Active admin: Writing Rspec for custom CSV.

Active admin is a great framework for managing website admin side interface. Usually, UI for admin users needs to be more of managing and reporting the business operations than the fancy UI which we build for end-users. So basically Active admin abstracts common business applications in a simple pattern so that developers can use it and implement a beautiful interface with very little effort.

In one of our projects, we have built a feature for CSV export in Active admin. For that, I wanted to write Rspec test cases, as it was an important part for admins. While discussing the same with my team, we landed on the perspective that CSV is exported via gem then should we test it or not? As my feature was a core of business logic & is related to critical flow, I thought we should test it. Hence I added RSpec test cases around it. Let me explain how one can do the same if needed.

How to make custom CSV –

By default records that are being displayed on the screen are exported in CSV, XML, or JSON. But sometimes we need to download specific records coming from custom queries or scope. Let’s take an example. There can be many fields/columns in CSV, but we are considering only a few of them.

csv do  
  
  column :first_name
  column :last_name
  column :email
  column(:role) { |u| u.role_name&.humanize }  

end

So considering this code, I have kept a few points in my mind to test it correctly which are as below –

  1. Check the response format of CSV.
  2. Check CSV headers in a response.
  3. Check CSV data.

So let’s start with our first scenario: 

Rspec for custom CSV –

  1. Checking response format for CSV
it 'returns success if request format is CSV' do

  get :index, format: :csv
  expect(response).to have_http_status(:success)
  expect(response.header['Content-Type']).to include 'text/csv'

end

In the above scenario, we are requesting for CSV, and in response, we are checking the response type. That means requesting for CSV then in response should also have CSV.

2. Checking required headers

it ‘get expected headers in CSV’ do  

  get :index, format: :csv  
  csv_data = response.body.delete_prefix!(“\xEF\xBB\xBF”)
  csv_headers = CSV.parse(csv_data)[0]  
  expected_headers = [‘first_name’,    
    ‘last_name’    
    ‘Email’,    
    ‘Role’,  
  ]  

  expect(csv_headers).to match_array(expected_headers)

end

In the above scenario, we are checking what list of columns we will get in exported CSV. We know already a list of columns, so we are comparing our defined columns list and columns which are getting from CSV.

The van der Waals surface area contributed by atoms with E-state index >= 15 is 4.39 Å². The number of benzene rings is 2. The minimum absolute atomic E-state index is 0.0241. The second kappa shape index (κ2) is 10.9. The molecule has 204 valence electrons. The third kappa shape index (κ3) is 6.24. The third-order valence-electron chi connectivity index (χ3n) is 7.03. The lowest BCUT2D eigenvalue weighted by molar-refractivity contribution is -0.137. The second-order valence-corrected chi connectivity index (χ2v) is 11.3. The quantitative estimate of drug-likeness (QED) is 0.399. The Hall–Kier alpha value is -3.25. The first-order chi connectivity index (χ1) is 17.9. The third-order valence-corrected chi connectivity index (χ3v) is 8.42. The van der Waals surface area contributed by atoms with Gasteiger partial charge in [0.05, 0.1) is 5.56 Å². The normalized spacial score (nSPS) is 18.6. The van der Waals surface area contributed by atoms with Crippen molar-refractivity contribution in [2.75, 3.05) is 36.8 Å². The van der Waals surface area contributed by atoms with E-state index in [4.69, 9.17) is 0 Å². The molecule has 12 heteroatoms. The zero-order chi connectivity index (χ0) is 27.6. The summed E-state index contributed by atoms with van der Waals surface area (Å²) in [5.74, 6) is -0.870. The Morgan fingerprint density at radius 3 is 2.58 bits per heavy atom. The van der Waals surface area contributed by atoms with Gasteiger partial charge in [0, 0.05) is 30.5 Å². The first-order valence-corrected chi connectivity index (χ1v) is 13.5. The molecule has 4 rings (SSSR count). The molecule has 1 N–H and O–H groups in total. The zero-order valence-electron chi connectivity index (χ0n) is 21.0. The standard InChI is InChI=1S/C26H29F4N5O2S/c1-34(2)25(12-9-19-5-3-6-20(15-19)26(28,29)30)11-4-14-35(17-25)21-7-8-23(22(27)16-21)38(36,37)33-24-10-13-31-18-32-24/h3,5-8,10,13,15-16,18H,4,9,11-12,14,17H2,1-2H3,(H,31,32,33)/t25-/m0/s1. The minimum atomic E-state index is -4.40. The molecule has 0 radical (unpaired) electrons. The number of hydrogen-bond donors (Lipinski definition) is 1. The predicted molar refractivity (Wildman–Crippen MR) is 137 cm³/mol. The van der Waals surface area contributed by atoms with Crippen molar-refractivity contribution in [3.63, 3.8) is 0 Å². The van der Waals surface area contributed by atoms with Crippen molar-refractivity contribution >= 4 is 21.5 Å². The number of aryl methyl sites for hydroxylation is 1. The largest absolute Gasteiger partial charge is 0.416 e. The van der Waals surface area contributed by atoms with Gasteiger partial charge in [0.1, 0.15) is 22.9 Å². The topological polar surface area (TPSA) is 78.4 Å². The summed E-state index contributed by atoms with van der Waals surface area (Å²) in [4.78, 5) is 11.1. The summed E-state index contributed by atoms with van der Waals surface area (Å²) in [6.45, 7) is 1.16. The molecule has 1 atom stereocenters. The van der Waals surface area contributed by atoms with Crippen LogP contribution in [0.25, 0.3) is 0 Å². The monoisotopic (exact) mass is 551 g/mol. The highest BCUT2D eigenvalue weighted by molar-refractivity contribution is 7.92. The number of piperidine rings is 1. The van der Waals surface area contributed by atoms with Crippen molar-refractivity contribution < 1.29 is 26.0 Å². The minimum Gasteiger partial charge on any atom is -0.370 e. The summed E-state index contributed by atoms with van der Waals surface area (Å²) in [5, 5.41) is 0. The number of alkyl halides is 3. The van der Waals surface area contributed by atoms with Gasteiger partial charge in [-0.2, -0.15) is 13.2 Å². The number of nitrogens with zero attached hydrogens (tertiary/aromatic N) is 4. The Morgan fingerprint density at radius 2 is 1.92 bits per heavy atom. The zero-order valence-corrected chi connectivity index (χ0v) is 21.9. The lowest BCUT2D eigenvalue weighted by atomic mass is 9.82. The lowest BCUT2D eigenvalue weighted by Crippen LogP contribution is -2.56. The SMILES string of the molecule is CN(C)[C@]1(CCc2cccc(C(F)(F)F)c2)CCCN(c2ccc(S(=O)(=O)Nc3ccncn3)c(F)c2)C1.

Now if you observe the following line then you may feel something different in RSpec. Right?

csv_data = response.body.delete_prefix!(“\xEF\xBB\xBF”)

So let’s understand what it is?

Byte Order Mapping(BOM) Concept –

As we can see, the characters(\xEF\xBB\xBF) which we are removed are hidden characters. According to Wikipedia these are hidden characters provided at the start at the text stream to indicate the encoding type of the file. It is also called magic numbers which are used for the start at text streaming. So downloading CSV means we are streaming text data, so while streaming data these 3 above-mentioned characters are added in streaming for understanding UTF-8 encoding. By default Active Admin streams the CSV response to your browser as it’s generated. This is actually a good thing to prevent request timeout kind of exceptions.

In the test case, as we are receiving a response from the controller. In order to capture CSV part from the response we need to get rid of BOM characters. To do that, we will use the String class’s delete_prefix method.

3. Check CSV data

it 'get expected data in csv' do

  test_user= create(:user)
  get :index, format: :csv
  csv_first_row = CSV.parse(response.body)[1]
  
  expected_first_row = [test_user.first_name, test_user.last_name,              
    test_user.email, test_user.role_name]

  expect(expected_first_row).to match_array(csv_first_row)

end

In the above test scenario, we are testing CSV data. So while testing CSV data, first we need to make one user with the help of a factory_bot_rails gem. So after generating user data then we are requesting for CSV and we are expecting that test_user data should get in CSV.

So this is how I have written Rspec test cases for testing my custom CSV export feature in Active Admin. In a similar way, one can test JSON or XML exports too.

Conclusion:-

Basically, Active admin is a very good gem to develop a basic admin interface. As many of the things are provided inbuilt by this gem. According to business requirements, one needs to decide which features to be tested with custom test cases.

Thanks for reading…

Note: This code snippet has been tested in Rails 5.2.3 app having active_admin gem locked at version 2.6.0. This might or might not work in earlier or newer versions of active_admin gem.

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